Home > Uncategorized > Introduction to Solid State Chemistry Lecture 7

Introduction to Solid State Chemistry Lecture 7

Today’s lecture is 48 minutes. Wow! Looks like MIT has people who talk during classes as well.

x”+kx=f is the simple harmonic oscillator or SHO. Electronic structure dictates properties.

n+l relationship
fill in ascending n for equivalent N+L values
2s 2p
3s 3p 3d
4s 4p 4d
5s 5p 5d

Ionization energy increases across a row. Photoelectron spectroscopy or PSS is used for the measurement of IE. Dislodge electrons by hitting them with photons. We know the energy in, we know the energy out, the difference is the binding energy.
Energy incident = kinetic energy + binding energy

Xray can blast out the electrons, 1A. 100A would be UV rays. XPS and UPS have intensity versus energy.

The K shell is n=1. The L shell is n=2. Valence electrons are responsible for chemical reactivity and describes electrons in the outermost shell.

AVEE average valence electron energy. 11eV for most metals. Valence electrons are weakly held, a good electron donor. 75% of the periodic table.

High values of AVEE are greater than 13 eV. Valence electrons are tightly held, poor electron donor, good acceptor.

11eV to 13eV can act as either depending upon what surrounds it.

ns2 np6 for noble gases.

Sodium 3s1, 5.2 metal, Na = e- + Na+. It has to find an electron acceptor.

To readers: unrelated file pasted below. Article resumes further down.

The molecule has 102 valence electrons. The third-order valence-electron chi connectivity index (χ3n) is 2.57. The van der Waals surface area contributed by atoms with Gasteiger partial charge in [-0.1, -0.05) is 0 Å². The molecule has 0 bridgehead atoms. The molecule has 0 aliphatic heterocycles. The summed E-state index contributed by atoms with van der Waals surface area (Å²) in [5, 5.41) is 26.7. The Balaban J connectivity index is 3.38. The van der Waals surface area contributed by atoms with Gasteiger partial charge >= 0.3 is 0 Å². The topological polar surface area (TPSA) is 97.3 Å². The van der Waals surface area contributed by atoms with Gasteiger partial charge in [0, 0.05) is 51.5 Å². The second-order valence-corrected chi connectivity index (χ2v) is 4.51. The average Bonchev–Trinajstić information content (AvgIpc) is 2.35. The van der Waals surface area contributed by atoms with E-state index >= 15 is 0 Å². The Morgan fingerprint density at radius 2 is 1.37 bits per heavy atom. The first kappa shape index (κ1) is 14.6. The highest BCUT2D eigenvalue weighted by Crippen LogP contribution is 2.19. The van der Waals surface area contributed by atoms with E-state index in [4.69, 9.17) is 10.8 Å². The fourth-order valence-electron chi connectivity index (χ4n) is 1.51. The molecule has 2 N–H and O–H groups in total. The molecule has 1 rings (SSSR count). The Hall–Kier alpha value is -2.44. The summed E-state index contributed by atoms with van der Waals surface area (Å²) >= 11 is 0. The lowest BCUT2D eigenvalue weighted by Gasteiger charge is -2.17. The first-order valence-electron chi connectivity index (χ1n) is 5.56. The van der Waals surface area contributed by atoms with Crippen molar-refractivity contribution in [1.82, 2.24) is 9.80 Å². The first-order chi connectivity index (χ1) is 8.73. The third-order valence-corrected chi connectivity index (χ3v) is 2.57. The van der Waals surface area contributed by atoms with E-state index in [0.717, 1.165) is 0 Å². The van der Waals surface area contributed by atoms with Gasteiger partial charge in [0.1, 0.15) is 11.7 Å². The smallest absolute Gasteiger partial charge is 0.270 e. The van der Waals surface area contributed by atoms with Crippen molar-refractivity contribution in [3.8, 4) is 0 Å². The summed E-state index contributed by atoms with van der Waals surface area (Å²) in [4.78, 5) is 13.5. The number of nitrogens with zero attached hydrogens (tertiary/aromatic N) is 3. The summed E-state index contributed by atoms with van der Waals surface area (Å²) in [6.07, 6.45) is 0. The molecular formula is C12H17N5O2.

Electron transfer chemical reactions lead to full valence shell occupancy.

ionic bonding by electronic transfer. Ionic bondings lead to solids at room temperature.

Electrometallurgy is his area of research. 7.87 steel, 1.76 for Mg

As a powder or strip MG will ignite. As a billet it will not.

Ionic solids with a high temperature lead to ionic liquids.
MgCl2 = Mg2+ + 2Cl-

Mg can be used as a substitute to steel. It’s expensive to make.

normal NTs: CO, NO, HS2
HABC hemmorage, airway, breathing, ciruclation

Categories: Uncategorized
  1. No comments yet.
  1. No trackbacks yet.

Leave a Reply

Fill in your details below or click an icon to log in:

WordPress.com Logo

You are commenting using your WordPress.com account. Log Out /  Change )

Google+ photo

You are commenting using your Google+ account. Log Out /  Change )

Twitter picture

You are commenting using your Twitter account. Log Out /  Change )

Facebook photo

You are commenting using your Facebook account. Log Out /  Change )


Connecting to %s

%d bloggers like this: